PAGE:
– Provide a secure link between the existing structure and the bridge, ensuring that the adjacent stairwells/lobbies are well insulated both for sound and thermal insulation;

– Provide reliable all weather access;

– Minimise all disruption to surrounding businesses and educational facilities during construction;

– Ensure suitable drainage systems are in place to prevent water accessing either pre-existing structure;

– Support local and regional suppliers during design, development and construction of the project;

– Minimise the impact to the natural environment;

– Minimise inconvenience for attendees at Brunel University;

– Ensure accessibility for everyone;

– Provide certainty in terms of the project implementation schedule, ensuring a critical pathway has been identified and milestones are set accordingly throughout the project;

– Ensure that the project is procured/tendered in the most cost effective manner, a lump sum contract will be used due to the relatively small budget of the project. The contractor enters a defects liability zone upon the presentation of a certificate of practical completion, during this period any faults that appear must be put right at the contractors expense;

– Compensation is awarded based on; rates and prices in contract documents, cost plus mark-up at a reasonable rate based on market prices and day work calculations;

TENDERING AGREEMENTS/KEY CONSIDERATIONS

KEY CONSIDERATIONS

This project should include detailed invitations to tender for the design; drawings and specification, the schedules of work, bill of quantities and contractor selection. (NEC. 2005).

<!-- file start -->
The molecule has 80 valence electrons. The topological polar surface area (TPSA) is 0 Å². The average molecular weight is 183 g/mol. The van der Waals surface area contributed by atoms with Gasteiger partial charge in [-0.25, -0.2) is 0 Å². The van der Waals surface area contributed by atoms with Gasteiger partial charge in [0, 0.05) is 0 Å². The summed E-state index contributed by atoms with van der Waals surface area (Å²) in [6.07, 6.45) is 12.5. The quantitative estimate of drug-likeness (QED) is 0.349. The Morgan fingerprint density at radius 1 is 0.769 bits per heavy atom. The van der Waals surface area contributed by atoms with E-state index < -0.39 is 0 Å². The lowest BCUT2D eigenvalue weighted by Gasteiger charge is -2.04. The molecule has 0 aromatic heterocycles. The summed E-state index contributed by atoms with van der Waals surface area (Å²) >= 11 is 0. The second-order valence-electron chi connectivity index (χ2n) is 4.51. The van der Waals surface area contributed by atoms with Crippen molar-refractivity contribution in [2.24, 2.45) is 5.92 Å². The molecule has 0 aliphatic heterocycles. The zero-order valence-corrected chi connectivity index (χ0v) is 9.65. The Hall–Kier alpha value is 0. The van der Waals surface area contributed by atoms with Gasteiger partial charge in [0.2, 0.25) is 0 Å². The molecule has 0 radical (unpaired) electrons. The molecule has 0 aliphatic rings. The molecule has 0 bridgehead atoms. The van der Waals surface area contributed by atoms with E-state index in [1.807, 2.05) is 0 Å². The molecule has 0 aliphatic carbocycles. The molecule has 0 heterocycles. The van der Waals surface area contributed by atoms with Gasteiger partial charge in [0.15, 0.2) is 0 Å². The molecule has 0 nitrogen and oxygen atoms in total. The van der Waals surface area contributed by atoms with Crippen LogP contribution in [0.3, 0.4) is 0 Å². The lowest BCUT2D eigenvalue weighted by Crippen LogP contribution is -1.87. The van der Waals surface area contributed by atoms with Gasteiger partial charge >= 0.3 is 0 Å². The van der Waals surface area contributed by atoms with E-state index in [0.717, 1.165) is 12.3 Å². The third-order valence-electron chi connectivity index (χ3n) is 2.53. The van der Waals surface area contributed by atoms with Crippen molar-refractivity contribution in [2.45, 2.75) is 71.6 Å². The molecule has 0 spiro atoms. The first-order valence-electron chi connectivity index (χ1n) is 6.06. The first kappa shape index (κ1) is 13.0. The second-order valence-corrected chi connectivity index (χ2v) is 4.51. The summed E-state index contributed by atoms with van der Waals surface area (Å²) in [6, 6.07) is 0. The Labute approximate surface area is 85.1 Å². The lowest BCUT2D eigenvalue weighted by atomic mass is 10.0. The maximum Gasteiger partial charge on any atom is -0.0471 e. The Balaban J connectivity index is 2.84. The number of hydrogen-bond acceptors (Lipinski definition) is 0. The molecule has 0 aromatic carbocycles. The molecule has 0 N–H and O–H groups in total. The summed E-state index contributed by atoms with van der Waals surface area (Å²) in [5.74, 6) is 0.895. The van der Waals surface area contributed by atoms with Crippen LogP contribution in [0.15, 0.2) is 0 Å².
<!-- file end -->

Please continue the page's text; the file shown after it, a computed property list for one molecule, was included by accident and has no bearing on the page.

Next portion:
Several types of tendering can be applied to the Brunel University Footbridge Project due to the relative small size and lack of complications of the project. Open tendering is likely the best option for this project, an open tender relies upon contractors/consultants applying to prepare tenders. This allows Brunel University to consider a wide range of contractors very quickly, this also gives a direct comparison between what each contractor has to offer. Open tendering offers the greatest competition and promotes new or emerging suppliers/contractors to emerge, however some suppliers are unsuitable for the contract so additional research would be required.

Selective tendering is another option for this project, Brunel University can allow for tenders to be submitted by invitation. Suppliers can be selected based on their track record or previous history working with Brunel University, therefore the proposed tenders can be selected from a list of ‘approved’ suppliers.

REFERENCES

  • Brunel.ac.uk. 2018. Brunel.ac.uk. [Online]. [11 November 2018]. Available from: https://www.brunel.ac.uk/about/documents/pdf/Sustainable-Procurement-Guide-2014docx.pdf
  • R.Champion. 2018. Brunel.ac.uk. [Online]. [12 November 2018]. Available from: https://blackboard.brunel.ac.uk/webapps/blackboard/execute/content/file?cmd=view
  • Govbcca. 2018. Govbcca. [Online]. [9 November 2018]. Available from: https://engage.gov.bc.ca/app/uploads/sites/331/2018/02/Procurement-Options-Report.pdf
  • NEC. 2005. Procurement and Contract Strategies (Accessed 10 November 2018) – (free download)